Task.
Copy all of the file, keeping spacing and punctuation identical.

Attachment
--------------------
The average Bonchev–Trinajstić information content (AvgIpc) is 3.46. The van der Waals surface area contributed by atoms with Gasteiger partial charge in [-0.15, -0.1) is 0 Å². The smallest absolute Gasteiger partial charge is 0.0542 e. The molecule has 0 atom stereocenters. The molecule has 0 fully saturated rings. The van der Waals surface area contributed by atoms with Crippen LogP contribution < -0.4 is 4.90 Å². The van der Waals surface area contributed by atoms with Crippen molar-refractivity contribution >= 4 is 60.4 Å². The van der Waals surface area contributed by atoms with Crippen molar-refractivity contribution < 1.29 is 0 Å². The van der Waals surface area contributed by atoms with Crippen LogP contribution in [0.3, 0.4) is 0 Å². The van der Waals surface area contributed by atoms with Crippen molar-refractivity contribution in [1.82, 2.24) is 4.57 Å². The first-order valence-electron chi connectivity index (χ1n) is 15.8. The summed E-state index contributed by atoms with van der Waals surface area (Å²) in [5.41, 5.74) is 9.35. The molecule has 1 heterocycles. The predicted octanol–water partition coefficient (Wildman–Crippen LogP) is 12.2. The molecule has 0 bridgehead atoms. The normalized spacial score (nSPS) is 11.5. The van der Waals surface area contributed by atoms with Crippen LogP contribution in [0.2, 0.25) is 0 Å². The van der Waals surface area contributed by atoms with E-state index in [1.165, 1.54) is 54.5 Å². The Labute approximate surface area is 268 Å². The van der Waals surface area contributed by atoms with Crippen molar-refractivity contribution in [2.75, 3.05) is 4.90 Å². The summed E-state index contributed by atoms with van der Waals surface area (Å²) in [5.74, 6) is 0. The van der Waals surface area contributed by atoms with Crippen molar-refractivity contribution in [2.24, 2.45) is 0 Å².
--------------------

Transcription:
The average Bonchev–Trinajstić information content (AvgIpc) is 3.46. The van der Waals surface area contributed by atoms with Gasteiger partial charge in [-0.15, -0.1) is 0 Å². The smallest absolute Gasteiger partial charge is 0.0542 e. The molecule has 0 atom stereocenters. The molecule has 0 fully saturated rings. The van der Waals surface area contributed by atoms with Crippen LogP contribution < -0.4 is 4.90 Å². The van der Waals surface area contributed by atoms with Crippen molar-refractivity contribution >= 4 is 60.4 Å². The van der Waals surface area contributed by atoms with Crippen molar-refractivity contribution < 1.29 is 0 Å². The van der Waals surface area contributed by atoms with Crippen LogP contribution in [0.3, 0.4) is 0 Å². The van der Waals surface area contributed by atoms with Crippen molar-refractivity contribution in [1.82, 2.24) is 4.57 Å². The first-order valence-electron chi connectivity index (χ1n) is 15.8. The summed E-state index contributed by atoms with van der Waals surface area (Å²) in [5.41, 5.74) is 9.35. The molecule has 1 heterocycles. The predicted octanol–water partition coefficient (Wildman–Crippen LogP) is 12.2. The molecule has 0 bridgehead atoms. The normalized spacial score (nSPS) is 11.5. The van der Waals surface area contributed by atoms with Crippen LogP contribution in [0.2, 0.25) is 0 Å². The van der Waals surface area contributed by atoms with E-state index in [1.165, 1.54) is 54.5 Å². The Labute approximate surface area is 268 Å². The van der Waals surface area contributed by atoms with Crippen molar-refractivity contribution in [2.75, 3.05) is 4.90 Å². The summed E-state index contributed by atoms with van der Waals surface area (Å²) in [5.74, 6) is 0. The van der Waals surface area contributed by atoms with Crippen molar-refractivity contribution in [2.24, 2.45) is 0 Å².